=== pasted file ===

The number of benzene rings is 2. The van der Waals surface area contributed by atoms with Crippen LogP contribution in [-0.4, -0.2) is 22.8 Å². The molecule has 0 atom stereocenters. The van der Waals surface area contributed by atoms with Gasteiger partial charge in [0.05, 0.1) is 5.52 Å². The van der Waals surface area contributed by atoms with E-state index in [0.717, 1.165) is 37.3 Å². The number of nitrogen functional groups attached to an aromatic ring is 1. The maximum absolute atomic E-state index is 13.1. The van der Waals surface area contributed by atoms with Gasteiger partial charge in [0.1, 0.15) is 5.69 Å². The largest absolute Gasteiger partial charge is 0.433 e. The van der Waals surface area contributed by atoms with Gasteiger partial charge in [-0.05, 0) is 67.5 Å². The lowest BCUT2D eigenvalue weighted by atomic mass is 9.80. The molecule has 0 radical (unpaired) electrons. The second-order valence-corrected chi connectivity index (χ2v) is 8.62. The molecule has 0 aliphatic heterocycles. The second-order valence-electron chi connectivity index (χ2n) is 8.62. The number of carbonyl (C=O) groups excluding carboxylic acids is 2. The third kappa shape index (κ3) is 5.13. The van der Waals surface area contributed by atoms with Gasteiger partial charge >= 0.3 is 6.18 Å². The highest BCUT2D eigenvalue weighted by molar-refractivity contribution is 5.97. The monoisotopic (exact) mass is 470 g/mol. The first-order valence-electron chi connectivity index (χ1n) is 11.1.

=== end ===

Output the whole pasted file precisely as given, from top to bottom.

The number of benzene rings is 2. The van der Waals surface area contributed by atoms with Crippen LogP contribution in [-0.4, -0.2) is 22.8 Å². The molecule has 0 atom stereocenters. The van der Waals surface area contributed by atoms with Gasteiger partial charge in [0.05, 0.1) is 5.52 Å². The van der Waals surface area contributed by atoms with E-state index in [0.717, 1.165) is 37.3 Å². The number of nitrogen functional groups attached to an aromatic ring is 1. The maximum absolute atomic E-state index is 13.1. The van der Waals surface area contributed by atoms with Gasteiger partial charge in [0.1, 0.15) is 5.69 Å². The largest absolute Gasteiger partial charge is 0.433 e. The van der Waals surface area contributed by atoms with Gasteiger partial charge in [-0.05, 0) is 67.5 Å². The lowest BCUT2D eigenvalue weighted by atomic mass is 9.80. The molecule has 0 radical (unpaired) electrons. The second-order valence-corrected chi connectivity index (χ2v) is 8.62. The molecule has 0 aliphatic heterocycles. The second-order valence-electron chi connectivity index (χ2n) is 8.62. The number of carbonyl (C=O) groups excluding carboxylic acids is 2. The third kappa shape index (κ3) is 5.13. The van der Waals surface area contributed by atoms with Gasteiger partial charge >= 0.3 is 6.18 Å². The highest BCUT2D eigenvalue weighted by molar-refractivity contribution is 5.97. The monoisotopic (exact) mass is 470 g/mol. The first-order valence-electron chi connectivity index (χ1n) is 11.1.